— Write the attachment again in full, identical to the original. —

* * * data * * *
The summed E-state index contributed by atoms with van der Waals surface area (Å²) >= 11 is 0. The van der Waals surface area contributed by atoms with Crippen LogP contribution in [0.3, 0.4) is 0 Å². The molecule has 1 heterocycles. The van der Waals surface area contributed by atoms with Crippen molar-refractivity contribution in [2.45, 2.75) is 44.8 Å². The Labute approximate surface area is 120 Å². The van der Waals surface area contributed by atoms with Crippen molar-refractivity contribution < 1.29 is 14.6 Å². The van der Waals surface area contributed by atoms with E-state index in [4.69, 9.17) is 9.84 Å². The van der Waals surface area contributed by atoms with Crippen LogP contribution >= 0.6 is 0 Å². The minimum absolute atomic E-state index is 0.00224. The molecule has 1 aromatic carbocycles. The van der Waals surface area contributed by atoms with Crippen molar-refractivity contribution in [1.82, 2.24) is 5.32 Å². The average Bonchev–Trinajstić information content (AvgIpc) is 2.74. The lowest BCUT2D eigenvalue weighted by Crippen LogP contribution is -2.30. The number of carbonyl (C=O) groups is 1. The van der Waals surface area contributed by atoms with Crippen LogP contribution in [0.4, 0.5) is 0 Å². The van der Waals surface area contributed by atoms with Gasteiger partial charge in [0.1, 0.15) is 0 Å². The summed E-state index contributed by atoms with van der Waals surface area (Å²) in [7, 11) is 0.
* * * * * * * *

The summed E-state index contributed by atoms with van der Waals surface area (Å²) >= 11 is 0. The van der Waals surface area contributed by atoms with Crippen LogP contribution in [0.3, 0.4) is 0 Å². The molecule has 1 heterocycles. The van der Waals surface area contributed by atoms with Crippen molar-refractivity contribution in [2.45, 2.75) is 44.8 Å². The Labute approximate surface area is 120 Å². The van der Waals surface area contributed by atoms with Crippen molar-refractivity contribution < 1.29 is 14.6 Å². The van der Waals surface area contributed by atoms with E-state index in [4.69, 9.17) is 9.84 Å². The van der Waals surface area contributed by atoms with Crippen LogP contribution >= 0.6 is 0 Å². The minimum absolute atomic E-state index is 0.00224. The molecule has 1 aromatic carbocycles. The van der Waals surface area contributed by atoms with Crippen molar-refractivity contribution in [1.82, 2.24) is 5.32 Å². The average Bonchev–Trinajstić information content (AvgIpc) is 2.74. The lowest BCUT2D eigenvalue weighted by Crippen LogP contribution is -2.30. The number of carbonyl (C=O) groups is 1. The van der Waals surface area contributed by atoms with Crippen LogP contribution in [0.4, 0.5) is 0 Å². The van der Waals surface area contributed by atoms with Gasteiger partial charge in [0.1, 0.15) is 0 Å². The summed E-state index contributed by atoms with van der Waals surface area (Å²) in [7, 11) is 0.